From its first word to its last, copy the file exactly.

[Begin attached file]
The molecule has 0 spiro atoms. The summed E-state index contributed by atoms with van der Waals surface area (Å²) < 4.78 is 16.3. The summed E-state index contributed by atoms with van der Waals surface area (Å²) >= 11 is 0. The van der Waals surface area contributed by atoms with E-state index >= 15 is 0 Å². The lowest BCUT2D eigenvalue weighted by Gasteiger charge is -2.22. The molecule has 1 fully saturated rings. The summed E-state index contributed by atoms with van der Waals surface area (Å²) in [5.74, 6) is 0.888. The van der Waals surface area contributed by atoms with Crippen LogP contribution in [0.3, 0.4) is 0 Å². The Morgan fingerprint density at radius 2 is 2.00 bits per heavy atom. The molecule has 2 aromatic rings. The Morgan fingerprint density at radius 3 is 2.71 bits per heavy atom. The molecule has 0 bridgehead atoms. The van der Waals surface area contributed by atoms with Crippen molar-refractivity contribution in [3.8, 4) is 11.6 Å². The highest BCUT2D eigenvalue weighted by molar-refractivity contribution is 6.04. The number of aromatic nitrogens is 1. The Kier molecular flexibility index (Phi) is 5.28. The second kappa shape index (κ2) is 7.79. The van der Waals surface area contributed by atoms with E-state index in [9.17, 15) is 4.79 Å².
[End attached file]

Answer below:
The molecule has 0 spiro atoms. The summed E-state index contributed by atoms with van der Waals surface area (Å²) < 4.78 is 16.3. The summed E-state index contributed by atoms with van der Waals surface area (Å²) >= 11 is 0. The van der Waals surface area contributed by atoms with E-state index >= 15 is 0 Å². The lowest BCUT2D eigenvalue weighted by Gasteiger charge is -2.22. The molecule has 1 fully saturated rings. The summed E-state index contributed by atoms with van der Waals surface area (Å²) in [5.74, 6) is 0.888. The van der Waals surface area contributed by atoms with Crippen LogP contribution in [0.3, 0.4) is 0 Å². The Morgan fingerprint density at radius 2 is 2.00 bits per heavy atom. The molecule has 2 aromatic rings. The Morgan fingerprint density at radius 3 is 2.71 bits per heavy atom. The molecule has 0 bridgehead atoms. The van der Waals surface area contributed by atoms with Crippen molar-refractivity contribution in [3.8, 4) is 11.6 Å². The highest BCUT2D eigenvalue weighted by molar-refractivity contribution is 6.04. The number of aromatic nitrogens is 1. The Kier molecular flexibility index (Phi) is 5.28. The second kappa shape index (κ2) is 7.79. The van der Waals surface area contributed by atoms with E-state index in [9.17, 15) is 4.79 Å².